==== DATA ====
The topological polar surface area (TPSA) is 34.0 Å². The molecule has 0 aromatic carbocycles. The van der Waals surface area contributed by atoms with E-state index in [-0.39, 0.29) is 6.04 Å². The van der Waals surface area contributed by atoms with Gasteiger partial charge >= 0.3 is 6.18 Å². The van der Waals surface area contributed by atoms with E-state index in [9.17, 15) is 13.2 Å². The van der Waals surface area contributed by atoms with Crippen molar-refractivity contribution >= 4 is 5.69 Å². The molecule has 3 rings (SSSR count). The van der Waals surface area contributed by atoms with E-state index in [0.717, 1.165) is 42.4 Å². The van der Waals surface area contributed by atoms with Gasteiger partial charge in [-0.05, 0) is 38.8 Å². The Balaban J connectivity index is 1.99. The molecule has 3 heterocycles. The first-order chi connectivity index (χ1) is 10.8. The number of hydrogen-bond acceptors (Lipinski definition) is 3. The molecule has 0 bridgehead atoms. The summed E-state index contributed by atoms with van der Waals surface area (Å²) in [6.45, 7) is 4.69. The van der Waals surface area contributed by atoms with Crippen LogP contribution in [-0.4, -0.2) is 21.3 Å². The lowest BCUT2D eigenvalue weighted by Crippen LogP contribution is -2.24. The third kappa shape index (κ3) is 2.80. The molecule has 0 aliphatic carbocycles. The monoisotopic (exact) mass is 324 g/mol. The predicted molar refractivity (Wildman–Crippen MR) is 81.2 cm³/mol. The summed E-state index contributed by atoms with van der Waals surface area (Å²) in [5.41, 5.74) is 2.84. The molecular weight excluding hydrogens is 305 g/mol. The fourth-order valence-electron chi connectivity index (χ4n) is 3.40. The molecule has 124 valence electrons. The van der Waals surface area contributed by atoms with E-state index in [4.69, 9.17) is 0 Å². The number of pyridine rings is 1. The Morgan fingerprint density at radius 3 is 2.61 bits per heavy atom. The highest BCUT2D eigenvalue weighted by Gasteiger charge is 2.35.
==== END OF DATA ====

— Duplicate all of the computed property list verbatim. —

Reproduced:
The topological polar surface area (TPSA) is 34.0 Å². The molecule has 0 aromatic carbocycles. The van der Waals surface area contributed by atoms with E-state index in [-0.39, 0.29) is 6.04 Å². The van der Waals surface area contributed by atoms with Gasteiger partial charge >= 0.3 is 6.18 Å². The van der Waals surface area contributed by atoms with E-state index in [9.17, 15) is 13.2 Å². The van der Waals surface area contributed by atoms with Crippen molar-refractivity contribution >= 4 is 5.69 Å². The molecule has 3 rings (SSSR count). The van der Waals surface area contributed by atoms with E-state index in [0.717, 1.165) is 42.4 Å². The van der Waals surface area contributed by atoms with Gasteiger partial charge in [-0.05, 0) is 38.8 Å². The Balaban J connectivity index is 1.99. The molecule has 3 heterocycles. The first-order chi connectivity index (χ1) is 10.8. The number of hydrogen-bond acceptors (Lipinski definition) is 3. The molecule has 0 bridgehead atoms. The summed E-state index contributed by atoms with van der Waals surface area (Å²) in [6.45, 7) is 4.69. The van der Waals surface area contributed by atoms with Crippen LogP contribution in [-0.4, -0.2) is 21.3 Å². The lowest BCUT2D eigenvalue weighted by Crippen LogP contribution is -2.24. The third kappa shape index (κ3) is 2.80. The molecule has 0 aliphatic carbocycles. The monoisotopic (exact) mass is 324 g/mol. The predicted molar refractivity (Wildman–Crippen MR) is 81.2 cm³/mol. The summed E-state index contributed by atoms with van der Waals surface area (Å²) in [5.41, 5.74) is 2.84. The molecular weight excluding hydrogens is 305 g/mol. The fourth-order valence-electron chi connectivity index (χ4n) is 3.40. The molecule has 124 valence electrons. The van der Waals surface area contributed by atoms with E-state index in [4.69, 9.17) is 0 Å². The number of pyridine rings is 1. The Morgan fingerprint density at radius 3 is 2.61 bits per heavy atom. The highest BCUT2D eigenvalue weighted by Gasteiger charge is 2.35.